Air Quality Assessments
Hydro-X Air has designed a fully comprehensive inspection report in line with BS 15780 ventilation for buildings and BESA TR19 internal cleanliness of ventilation systems.
Our inspection assessment will help prevent workplace issues such as dryness of eyes, nose and throat, tiredness and general complaints of feeling unwell due to the long-term exposure to a contaminated working environment.
We would strongly recommend that regular inspections of the ventilation building plant and ductwork services are carried out to identify any potential risks of contamination. Such contamination may have accumulated to a degree which could be detrimental to both the building users and processes being undertaken with the building.
What do Ventilation Hygiene Assessments include?
The scope of a ventilation hygiene assessment should include as a minimum:
- Provision of suitable quick-release DW144 access panels.
- Visual inspection, which would consist of photographic and video evidence.
- Quantitative duct surface measurements by an approved method, generally this is via deposit thickness test (DTT) although this method is not ideal for spiral ductwork so a wet firm thickness test method (WFTT) would be used in this circumstance.
- A specific representative number of tests should be agreed before the start of any assessment taking place. An average should be calculated across all tests conducted on each system and used to determine whether it is appropriate to clean the system.
The following components should be subject to cleanliness inspection as a minimum:
- Fresh air intakes, air handling units including filter, coil and fan chambers.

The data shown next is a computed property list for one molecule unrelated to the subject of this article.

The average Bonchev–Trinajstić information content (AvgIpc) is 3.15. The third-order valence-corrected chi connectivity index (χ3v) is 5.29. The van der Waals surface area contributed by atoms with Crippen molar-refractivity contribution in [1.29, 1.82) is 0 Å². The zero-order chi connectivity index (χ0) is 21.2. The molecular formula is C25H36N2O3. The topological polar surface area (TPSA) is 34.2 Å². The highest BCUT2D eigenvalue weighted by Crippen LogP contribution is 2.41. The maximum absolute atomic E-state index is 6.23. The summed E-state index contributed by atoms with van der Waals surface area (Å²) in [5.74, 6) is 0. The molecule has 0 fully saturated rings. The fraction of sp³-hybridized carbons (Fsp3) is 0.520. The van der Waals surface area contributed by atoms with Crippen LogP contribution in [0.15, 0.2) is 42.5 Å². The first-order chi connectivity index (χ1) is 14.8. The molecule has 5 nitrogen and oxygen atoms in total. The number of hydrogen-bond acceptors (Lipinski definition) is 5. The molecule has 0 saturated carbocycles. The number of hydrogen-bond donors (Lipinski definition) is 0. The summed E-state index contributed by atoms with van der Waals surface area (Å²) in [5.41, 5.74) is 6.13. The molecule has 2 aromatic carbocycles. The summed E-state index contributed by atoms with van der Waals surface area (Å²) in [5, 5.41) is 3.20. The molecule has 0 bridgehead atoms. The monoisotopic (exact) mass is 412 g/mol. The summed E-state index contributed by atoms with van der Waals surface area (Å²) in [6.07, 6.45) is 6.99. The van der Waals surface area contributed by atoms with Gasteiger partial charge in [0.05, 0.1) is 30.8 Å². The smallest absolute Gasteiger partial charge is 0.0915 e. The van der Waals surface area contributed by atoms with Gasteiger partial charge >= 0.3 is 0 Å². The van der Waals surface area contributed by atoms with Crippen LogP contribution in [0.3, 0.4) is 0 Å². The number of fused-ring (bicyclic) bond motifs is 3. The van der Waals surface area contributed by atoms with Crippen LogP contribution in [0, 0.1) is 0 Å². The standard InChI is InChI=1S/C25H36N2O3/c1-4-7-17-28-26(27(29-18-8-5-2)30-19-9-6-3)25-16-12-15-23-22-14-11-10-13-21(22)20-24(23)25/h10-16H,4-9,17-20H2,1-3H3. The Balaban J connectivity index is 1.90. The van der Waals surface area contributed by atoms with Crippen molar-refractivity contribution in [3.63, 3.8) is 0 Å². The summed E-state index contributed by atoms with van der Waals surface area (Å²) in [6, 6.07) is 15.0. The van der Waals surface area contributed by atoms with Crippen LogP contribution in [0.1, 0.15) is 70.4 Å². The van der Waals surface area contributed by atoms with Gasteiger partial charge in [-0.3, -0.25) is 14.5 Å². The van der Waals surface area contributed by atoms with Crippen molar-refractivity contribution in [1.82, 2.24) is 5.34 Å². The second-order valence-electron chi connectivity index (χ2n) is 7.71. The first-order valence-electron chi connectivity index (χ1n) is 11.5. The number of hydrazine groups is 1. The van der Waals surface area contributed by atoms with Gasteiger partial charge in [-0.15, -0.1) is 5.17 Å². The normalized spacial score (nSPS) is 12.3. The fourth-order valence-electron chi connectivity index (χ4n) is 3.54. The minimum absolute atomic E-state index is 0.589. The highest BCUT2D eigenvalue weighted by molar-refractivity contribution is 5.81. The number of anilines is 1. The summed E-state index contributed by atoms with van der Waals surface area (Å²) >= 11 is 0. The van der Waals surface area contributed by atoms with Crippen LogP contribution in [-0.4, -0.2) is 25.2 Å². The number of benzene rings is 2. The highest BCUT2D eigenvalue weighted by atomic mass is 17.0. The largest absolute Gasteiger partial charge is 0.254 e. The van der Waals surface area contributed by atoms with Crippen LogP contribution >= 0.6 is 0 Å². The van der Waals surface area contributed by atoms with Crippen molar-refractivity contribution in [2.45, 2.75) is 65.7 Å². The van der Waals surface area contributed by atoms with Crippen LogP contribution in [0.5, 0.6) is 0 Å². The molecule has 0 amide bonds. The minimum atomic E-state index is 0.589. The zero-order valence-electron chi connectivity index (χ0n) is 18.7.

- A selection of ductwork, including changes of direction, terminations, straight and vertical ducts.
- A variety of terminal equipment such as flexible ducts, grilles, diffusers and equipment such as induction/fan coil units.
The inspection of maintenance records should be kept and include as a minimum:
- Executive summary
- Details of findings and photographic evidence
What does an Indoor Air quality assessment include?
The scope of an indoor air quality assessment should consist of as a minimum:
- Air temperature
- Relative Humidity
- Carbon Monoxide
- Carbon Dioxide
- Airborne Microbiological testing
- Airborne Particulate levels
If you have any questions on your ductwork or ventilation systems or are not sure what you need to do to maintain safe, clean and efficient systems, do not hesitate to contact us. We desire to give a full review of the air quality and improvements that can be made, and decrease/rid the amount of air pollutants. The impact of an area of poor air quality can be detrimental to a business.
Air quality action plan (AQAP)
Public health can badly suffer if air quality assessments don’t take place in a regular manner. Members of the public can be at a physical risk (depending on pollution) and anyone visiting certain areas will most certainly be put off.
A lot of people don’t realise, but the culture of a city can be affected by contaminated air. Landmarks that the locals love can be damaged, like cathedrals/museums/statues for example.
But, all is not lost, because local authorities can introduce an Air Quality Action plan (AQAP) to help to combat these kind of scenarios.
You may be questioning what this is? If you are, that’s not to worry. It basically involves measures being put into place to ensure air quality is at its optimal level and assigning people to implement these.
Lowering emissions is a huge step towards improving air quality. This is achieved by lowering the amount of people driving cars independently. By persuading more members of the public to catch buses/trains and trams (or even to cycle!) the air around them will benefit.
An in-depth well thought out strategy needs to be created after lots of discussion. It needs to be multi-faceted and as far away from being one dimensional as possibl, which can be done with our expert advice.